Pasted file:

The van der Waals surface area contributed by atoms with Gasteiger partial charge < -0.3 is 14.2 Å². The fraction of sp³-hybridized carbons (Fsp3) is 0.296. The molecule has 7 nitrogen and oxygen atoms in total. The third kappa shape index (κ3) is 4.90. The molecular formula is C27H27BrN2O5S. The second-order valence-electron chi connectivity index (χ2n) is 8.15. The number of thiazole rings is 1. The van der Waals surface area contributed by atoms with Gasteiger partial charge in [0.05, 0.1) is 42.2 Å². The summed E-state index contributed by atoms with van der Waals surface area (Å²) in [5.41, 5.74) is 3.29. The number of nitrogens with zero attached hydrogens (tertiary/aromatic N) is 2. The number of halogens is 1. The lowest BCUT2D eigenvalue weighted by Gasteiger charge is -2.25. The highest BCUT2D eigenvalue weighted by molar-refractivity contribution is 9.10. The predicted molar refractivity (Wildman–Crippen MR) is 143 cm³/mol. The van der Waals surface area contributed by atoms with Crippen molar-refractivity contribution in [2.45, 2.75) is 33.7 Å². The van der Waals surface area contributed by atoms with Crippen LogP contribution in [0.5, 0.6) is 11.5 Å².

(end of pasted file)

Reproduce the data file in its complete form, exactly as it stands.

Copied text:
The van der Waals surface area contributed by atoms with Gasteiger partial charge < -0.3 is 14.2 Å². The fraction of sp³-hybridized carbons (Fsp3) is 0.296. The molecule has 7 nitrogen and oxygen atoms in total. The third kappa shape index (κ3) is 4.90. The molecular formula is C27H27BrN2O5S. The second-order valence-electron chi connectivity index (χ2n) is 8.15. The number of thiazole rings is 1. The van der Waals surface area contributed by atoms with Gasteiger partial charge in [0.05, 0.1) is 42.2 Å². The summed E-state index contributed by atoms with van der Waals surface area (Å²) in [5.41, 5.74) is 3.29. The number of nitrogens with zero attached hydrogens (tertiary/aromatic N) is 2. The number of halogens is 1. The lowest BCUT2D eigenvalue weighted by Gasteiger charge is -2.25. The highest BCUT2D eigenvalue weighted by molar-refractivity contribution is 9.10. The predicted molar refractivity (Wildman–Crippen MR) is 143 cm³/mol. The van der Waals surface area contributed by atoms with Crippen molar-refractivity contribution in [2.45, 2.75) is 33.7 Å². The van der Waals surface area contributed by atoms with Crippen LogP contribution in [0.5, 0.6) is 11.5 Å².